Reward seeking conviction in 'senseless killing' of Naperville activist
The shooting death of Ronald Allen of Naperville remains unsolved, but now a Chicago activist is offering a reward.
"We have a $10,000 reward leading to the arrest and the conviction of the perpetrators that discharged that weapon and took his life," Andrew Holmes of Chicago said Friday. "Most importantly, we need that gun that was used and also any information on the people who were involved with this senseless killing."
The reward comes two weeks after Allen was shot to death while driving early Dec. 2 on the 1300 block of North Laramie Avenue in Chicago. Police on Friday said there are no new updates in the case.
Allen, 73, was known for his love of the card game Bid Whist, about which he wrote a historical book in 2014, and his efforts to make the communities where he worked and lived better places. He was a longtime member of the DuPage County NAACP, the DuPage African Methodist Episcopal Church and a Democratic precinct committeeman.
He recently had gotten involved with an effort to improve police/community relations throughout DuPage and was partnering with several suburban police chiefs.
For decades, Allen ran A. Allen Insurance Ltd. in Chicago's Austin neighborhood. Family said it was common for him to return there to play cards, as he did the night of Dec. 1 into the early morning Dec. 2 before his death.
Allen will be laid to rest during a funeral at 2 p.m. Saturday at DuPage AME Church at 4300 Yackley Ave. in Lisle, preceded by a wake beginning at 1 p.m.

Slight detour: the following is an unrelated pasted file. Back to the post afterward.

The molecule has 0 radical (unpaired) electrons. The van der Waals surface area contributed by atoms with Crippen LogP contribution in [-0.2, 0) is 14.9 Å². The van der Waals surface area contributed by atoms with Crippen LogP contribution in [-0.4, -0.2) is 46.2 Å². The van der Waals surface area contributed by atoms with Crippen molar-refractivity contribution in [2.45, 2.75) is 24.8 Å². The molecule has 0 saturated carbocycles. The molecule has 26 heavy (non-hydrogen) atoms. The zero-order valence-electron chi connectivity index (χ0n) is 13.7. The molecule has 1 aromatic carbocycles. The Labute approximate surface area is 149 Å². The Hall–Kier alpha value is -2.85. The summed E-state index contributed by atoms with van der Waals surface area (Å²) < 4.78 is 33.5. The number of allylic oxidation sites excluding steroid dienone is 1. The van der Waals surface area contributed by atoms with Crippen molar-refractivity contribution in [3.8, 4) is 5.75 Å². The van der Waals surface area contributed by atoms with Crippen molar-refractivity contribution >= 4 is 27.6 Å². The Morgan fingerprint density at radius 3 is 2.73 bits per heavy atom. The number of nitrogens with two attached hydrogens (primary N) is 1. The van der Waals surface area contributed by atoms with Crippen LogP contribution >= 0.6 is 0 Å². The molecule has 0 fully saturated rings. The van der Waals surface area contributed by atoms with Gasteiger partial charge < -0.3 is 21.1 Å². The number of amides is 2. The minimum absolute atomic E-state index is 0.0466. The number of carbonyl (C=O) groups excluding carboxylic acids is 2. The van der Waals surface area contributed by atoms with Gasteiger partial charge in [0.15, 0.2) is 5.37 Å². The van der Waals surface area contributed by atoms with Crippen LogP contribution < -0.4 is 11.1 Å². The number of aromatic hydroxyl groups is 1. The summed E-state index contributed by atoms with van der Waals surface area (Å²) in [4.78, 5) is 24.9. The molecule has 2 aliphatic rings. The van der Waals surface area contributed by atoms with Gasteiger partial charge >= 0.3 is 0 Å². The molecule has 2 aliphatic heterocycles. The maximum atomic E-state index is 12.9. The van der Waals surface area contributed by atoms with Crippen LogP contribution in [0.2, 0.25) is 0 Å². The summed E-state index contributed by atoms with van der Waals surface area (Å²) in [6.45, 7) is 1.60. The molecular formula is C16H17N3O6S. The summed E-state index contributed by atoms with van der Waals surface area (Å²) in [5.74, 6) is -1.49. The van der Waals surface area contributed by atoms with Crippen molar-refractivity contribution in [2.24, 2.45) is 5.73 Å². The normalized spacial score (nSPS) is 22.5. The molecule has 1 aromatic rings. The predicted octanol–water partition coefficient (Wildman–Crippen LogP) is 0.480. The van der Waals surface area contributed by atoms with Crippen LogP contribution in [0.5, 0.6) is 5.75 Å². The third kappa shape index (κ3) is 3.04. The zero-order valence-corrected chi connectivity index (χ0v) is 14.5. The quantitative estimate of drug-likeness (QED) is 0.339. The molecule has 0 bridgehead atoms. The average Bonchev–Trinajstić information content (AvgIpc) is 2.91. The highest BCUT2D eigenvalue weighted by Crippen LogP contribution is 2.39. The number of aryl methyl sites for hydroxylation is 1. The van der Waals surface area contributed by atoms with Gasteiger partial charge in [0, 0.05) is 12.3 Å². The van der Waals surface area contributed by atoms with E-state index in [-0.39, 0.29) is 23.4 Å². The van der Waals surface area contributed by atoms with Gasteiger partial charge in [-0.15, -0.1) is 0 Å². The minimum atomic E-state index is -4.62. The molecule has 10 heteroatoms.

His children say they're not seeking vengeance after their father's death.
"The only thing we want is what he wanted -- just people to start loving each other," said his son, Keith Allen of Aurora.
But Holmes, who is offering the reward along with the Chicago-based Community Action Network, said he wants justice in Allen's case as one way to stop the "gun virus" in Chicago.
Holmes, who works as a protection consultant and aims to end human trafficking through Operation Restoring Innocence, said he never met Allen but was familiar with his work "to enhance the quality of life of others."
Holmes said he's encouraging residents in the area of the shooting to review their surveillance camera footage and look for anything unusual. Anyone with information about the shooting is asked to call a 24-hour, toll-free tip line at 1 (800) 883-5587. Holmes said information shared there will be relayed to Chicago police.